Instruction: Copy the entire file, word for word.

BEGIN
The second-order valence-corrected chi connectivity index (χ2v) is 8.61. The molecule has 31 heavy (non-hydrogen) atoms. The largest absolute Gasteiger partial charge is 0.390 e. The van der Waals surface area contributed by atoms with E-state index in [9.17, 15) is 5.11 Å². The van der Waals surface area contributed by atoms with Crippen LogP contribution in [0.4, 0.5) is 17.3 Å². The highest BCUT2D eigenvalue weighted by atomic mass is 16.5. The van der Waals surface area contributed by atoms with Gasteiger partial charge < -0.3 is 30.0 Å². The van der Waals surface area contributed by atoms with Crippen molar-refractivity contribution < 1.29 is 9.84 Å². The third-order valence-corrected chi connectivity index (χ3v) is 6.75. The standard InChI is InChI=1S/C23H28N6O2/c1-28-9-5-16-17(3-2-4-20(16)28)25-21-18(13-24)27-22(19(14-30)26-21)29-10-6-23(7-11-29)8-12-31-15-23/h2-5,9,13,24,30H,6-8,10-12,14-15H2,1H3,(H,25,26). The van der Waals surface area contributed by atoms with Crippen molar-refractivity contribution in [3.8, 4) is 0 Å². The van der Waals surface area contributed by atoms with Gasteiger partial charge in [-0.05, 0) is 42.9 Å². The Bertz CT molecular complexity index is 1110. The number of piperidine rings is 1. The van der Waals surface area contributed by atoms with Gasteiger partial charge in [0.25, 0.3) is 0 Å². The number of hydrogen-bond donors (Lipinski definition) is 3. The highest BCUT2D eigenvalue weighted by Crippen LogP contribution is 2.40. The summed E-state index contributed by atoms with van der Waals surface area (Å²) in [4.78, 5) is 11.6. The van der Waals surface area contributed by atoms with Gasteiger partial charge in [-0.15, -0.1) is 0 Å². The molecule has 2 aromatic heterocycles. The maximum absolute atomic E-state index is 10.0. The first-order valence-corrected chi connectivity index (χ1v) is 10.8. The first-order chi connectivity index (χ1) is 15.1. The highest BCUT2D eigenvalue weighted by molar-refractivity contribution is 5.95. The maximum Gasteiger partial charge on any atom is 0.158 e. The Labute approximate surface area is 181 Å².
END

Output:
The second-order valence-corrected chi connectivity index (χ2v) is 8.61. The molecule has 31 heavy (non-hydrogen) atoms. The largest absolute Gasteiger partial charge is 0.390 e. The van der Waals surface area contributed by atoms with E-state index in [9.17, 15) is 5.11 Å². The van der Waals surface area contributed by atoms with Crippen LogP contribution in [0.4, 0.5) is 17.3 Å². The highest BCUT2D eigenvalue weighted by atomic mass is 16.5. The van der Waals surface area contributed by atoms with Gasteiger partial charge < -0.3 is 30.0 Å². The van der Waals surface area contributed by atoms with Crippen molar-refractivity contribution < 1.29 is 9.84 Å². The third-order valence-corrected chi connectivity index (χ3v) is 6.75. The standard InChI is InChI=1S/C23H28N6O2/c1-28-9-5-16-17(3-2-4-20(16)28)25-21-18(13-24)27-22(19(14-30)26-21)29-10-6-23(7-11-29)8-12-31-15-23/h2-5,9,13,24,30H,6-8,10-12,14-15H2,1H3,(H,25,26). The van der Waals surface area contributed by atoms with Crippen molar-refractivity contribution in [3.8, 4) is 0 Å². The van der Waals surface area contributed by atoms with Gasteiger partial charge in [-0.05, 0) is 42.9 Å². The Bertz CT molecular complexity index is 1110. The number of piperidine rings is 1. The van der Waals surface area contributed by atoms with Gasteiger partial charge in [0.25, 0.3) is 0 Å². The number of hydrogen-bond donors (Lipinski definition) is 3. The highest BCUT2D eigenvalue weighted by Crippen LogP contribution is 2.40. The summed E-state index contributed by atoms with van der Waals surface area (Å²) in [4.78, 5) is 11.6. The van der Waals surface area contributed by atoms with Gasteiger partial charge in [-0.15, -0.1) is 0 Å². The molecule has 2 aromatic heterocycles. The maximum absolute atomic E-state index is 10.0. The first-order valence-corrected chi connectivity index (χ1v) is 10.8. The first-order chi connectivity index (χ1) is 15.1. The highest BCUT2D eigenvalue weighted by molar-refractivity contribution is 5.95. The maximum Gasteiger partial charge on any atom is 0.158 e. The Labute approximate surface area is 181 Å².